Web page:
Multiple Myeloma: 2020 update on Diagnosis, Risk-stratification and Management.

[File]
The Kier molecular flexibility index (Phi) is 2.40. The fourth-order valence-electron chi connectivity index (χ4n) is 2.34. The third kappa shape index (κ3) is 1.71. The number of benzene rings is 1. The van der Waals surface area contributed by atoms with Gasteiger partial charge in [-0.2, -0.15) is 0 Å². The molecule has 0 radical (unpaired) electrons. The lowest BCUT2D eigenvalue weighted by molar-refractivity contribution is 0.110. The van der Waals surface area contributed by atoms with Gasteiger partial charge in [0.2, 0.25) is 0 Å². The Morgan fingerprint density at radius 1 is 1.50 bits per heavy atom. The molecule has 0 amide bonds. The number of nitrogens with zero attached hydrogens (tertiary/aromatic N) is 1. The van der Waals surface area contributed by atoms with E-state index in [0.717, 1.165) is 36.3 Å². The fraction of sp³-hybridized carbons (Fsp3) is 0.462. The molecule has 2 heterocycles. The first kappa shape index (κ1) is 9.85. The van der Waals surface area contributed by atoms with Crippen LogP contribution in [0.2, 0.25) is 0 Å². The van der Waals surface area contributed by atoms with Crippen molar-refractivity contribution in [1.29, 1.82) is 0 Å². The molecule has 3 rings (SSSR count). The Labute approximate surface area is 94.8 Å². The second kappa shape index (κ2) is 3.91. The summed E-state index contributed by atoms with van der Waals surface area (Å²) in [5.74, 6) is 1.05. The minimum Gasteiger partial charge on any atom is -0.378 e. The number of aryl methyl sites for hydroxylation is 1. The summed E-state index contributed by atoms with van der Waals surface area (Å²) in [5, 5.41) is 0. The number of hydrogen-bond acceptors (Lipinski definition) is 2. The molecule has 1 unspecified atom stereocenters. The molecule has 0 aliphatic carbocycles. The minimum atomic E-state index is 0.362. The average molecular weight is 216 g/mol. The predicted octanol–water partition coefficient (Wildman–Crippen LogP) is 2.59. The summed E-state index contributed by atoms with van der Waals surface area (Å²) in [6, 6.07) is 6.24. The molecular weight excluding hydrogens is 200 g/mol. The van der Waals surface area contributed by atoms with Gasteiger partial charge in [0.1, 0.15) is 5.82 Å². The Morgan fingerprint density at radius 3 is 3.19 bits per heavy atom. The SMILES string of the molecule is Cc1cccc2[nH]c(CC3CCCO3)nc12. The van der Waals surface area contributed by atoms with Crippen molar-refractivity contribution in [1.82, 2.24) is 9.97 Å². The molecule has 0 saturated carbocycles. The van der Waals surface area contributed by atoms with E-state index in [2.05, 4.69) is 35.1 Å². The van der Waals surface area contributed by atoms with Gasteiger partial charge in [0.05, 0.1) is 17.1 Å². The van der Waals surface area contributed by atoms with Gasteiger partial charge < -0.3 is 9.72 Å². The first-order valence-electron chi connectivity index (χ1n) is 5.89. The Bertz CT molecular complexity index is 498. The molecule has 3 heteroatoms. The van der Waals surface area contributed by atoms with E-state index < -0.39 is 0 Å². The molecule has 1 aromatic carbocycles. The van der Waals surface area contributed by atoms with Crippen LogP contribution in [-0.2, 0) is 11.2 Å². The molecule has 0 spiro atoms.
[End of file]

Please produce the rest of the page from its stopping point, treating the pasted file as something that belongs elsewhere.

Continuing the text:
Multiple myeloma accounts for approximately 10% of hematologic malignancies.The diagnosis requires ≥10% clonal bone marrow plasma cells or a biopsy proven plasmacytoma plus evidence of one or more multiple myeloma defining events (MDE): CRAB (hypercalcemia, renal failure, anemia, or lytic bone lesions) features felt related to the plasma cell disorder, bone marrow clonal plasmacytosis ≥60%, serum involved/uninvolved free light chain (FLC) ratio ≥100 (provided involved FLC is ≥100 mg/L), or >1 focal lesion on magnetic resonance imaging.The presence of del(17p), t(4;14), t(14;16), t(14;20), gain 1q, or p53 mutation is considered high-risk multiple myeloma. Presence of any 2 high risk factors is considered double-hit myeloma; 3 or more high risk factors is triple-hit myeloma.In transplant eligible patients, induction therapy consists of bortezomib, lenalidomide, dexamethasone (VRd) given for approximately 3-4 cycles followed by autologous stem cell transplantation (ASCT). In high-risk patients, daratumumab, bortezomib, lenalidomide, dexamethasone (Dara-VRd) is an alternative to VRd. Selected standard risk patients can get additional cycles of induction, and delay transplant until first relapse. Patients not candidates for transplant are typically treated with VRd for approximately 8-12 cycles followed by lenalidomide; alternatively these patients can be treated with daratumumab, lenalidomide, dexamethasone (DRd).After ASCT, standard risk patients need lenalidomide maintenance, while bortezomib-based maintenance is needed for patients with high-risk myeloma.Most patients require a triplet regimen at relapse, with the choice of regimen varying with each successive relapse. This article is protected by copyright. All rights reserved.